Wednesday, April 17, 2013

Might as well jump

I've learned over a period of years doing this sport, not every horse is meant to do it, or for
that matter, wants to do it.

There are multiple reason why a horse fails out of dressage, but it generally has to deal with really signing on to the job description. 

Reba was supposed to be a nice upper level horse. Her bloodlines dictated it (Rotspon), her wins in hand proposed it, but in the end the lure of leaving temporarily leaving gravity really won out.

I initially sent her on during my stint in Florida to keep her legs moving with Lauren Neathry who starts my young guys.

A few weeks have now turned into a few months, and everytime I go out and watch the flat, she's a miserable sod. Compression? Too much. Submission? Not interested. All the things that make a dressage horse? She'd rather take a lark.

But put a few jumps in the arena and toss in a few questions, she becomes electric and is keen, the same kind of keen-ness that I enjoy about dressage horses that love their job.

So one spring day last week, we put the fences up and really asked a hard question. Can she do the height?

Resoundingly yes.

This past weekend we entered her last minute at Masterson Station fun show (pretty much all you can jump for 60 bucks), her first rounds were a tad shakey, but by the time that the final class rolled she locked, loaded and produced wins and fast times without being pushed. She was happy and a lot of the problems that she was having on the ground, evaporated.

Needless to say, I'm happy she's happy and she'll continue down this path.


Jen said...

Wow, her front end looks great and her hind end is so far up I had to look to find her legs! Now that I know that you were at Masterson, I wish I would have gone. My barn went and had a great time, but I had to do stalls on Sunday and couldn't work it out.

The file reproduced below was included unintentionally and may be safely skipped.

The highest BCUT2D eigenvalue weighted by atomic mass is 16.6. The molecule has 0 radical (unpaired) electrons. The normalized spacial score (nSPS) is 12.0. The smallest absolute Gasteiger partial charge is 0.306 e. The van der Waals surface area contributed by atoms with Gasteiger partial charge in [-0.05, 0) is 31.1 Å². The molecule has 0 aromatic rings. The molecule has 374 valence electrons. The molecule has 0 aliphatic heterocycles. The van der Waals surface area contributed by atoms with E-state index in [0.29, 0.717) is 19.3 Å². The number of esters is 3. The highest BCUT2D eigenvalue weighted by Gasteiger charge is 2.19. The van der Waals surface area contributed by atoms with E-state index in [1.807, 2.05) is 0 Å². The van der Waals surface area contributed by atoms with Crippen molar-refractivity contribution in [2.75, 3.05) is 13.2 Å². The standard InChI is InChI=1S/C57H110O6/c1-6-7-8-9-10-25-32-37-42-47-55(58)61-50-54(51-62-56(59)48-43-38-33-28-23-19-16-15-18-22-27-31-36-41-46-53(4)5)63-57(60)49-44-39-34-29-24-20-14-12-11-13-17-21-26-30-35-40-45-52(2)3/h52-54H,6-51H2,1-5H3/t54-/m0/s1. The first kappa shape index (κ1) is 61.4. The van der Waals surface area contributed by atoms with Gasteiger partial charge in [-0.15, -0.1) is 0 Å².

Kelly said...

I actually know what Materson is now! Drove by it on our visit earlier this month.

She looks like her new job will suit her perfectly!

Austen Gage said...

She looks fantastic, and very happy! At the level you want to compete, I'd imagine you absolutely need to have a horse that "wants it" like you do. Such a tough decision, but looks like the right one. Way to go!

Kelly said...

LOL it was seriously last minute, I was two counties across town at a dressage show with a few friends that day. I watched the rounds afterward.

Austen- the statement Grand Prix horses aren't born they're made, is very apropos. Breeding, yes, does help, but its the brain between the ears and the training that does create an individual at that level.

SheMovedtoTexas said...

She's a scopey thing! Glad y'all have found a good path for her that she's happy with.

Val said...

Horses really do have preferences, like people. It is a gift when you find a great horse and he or she also likes the job. I am happy that you found a path that works for this mare.

L.Williams said...

She looks good, and good on you for letting her figure out what she wants to do!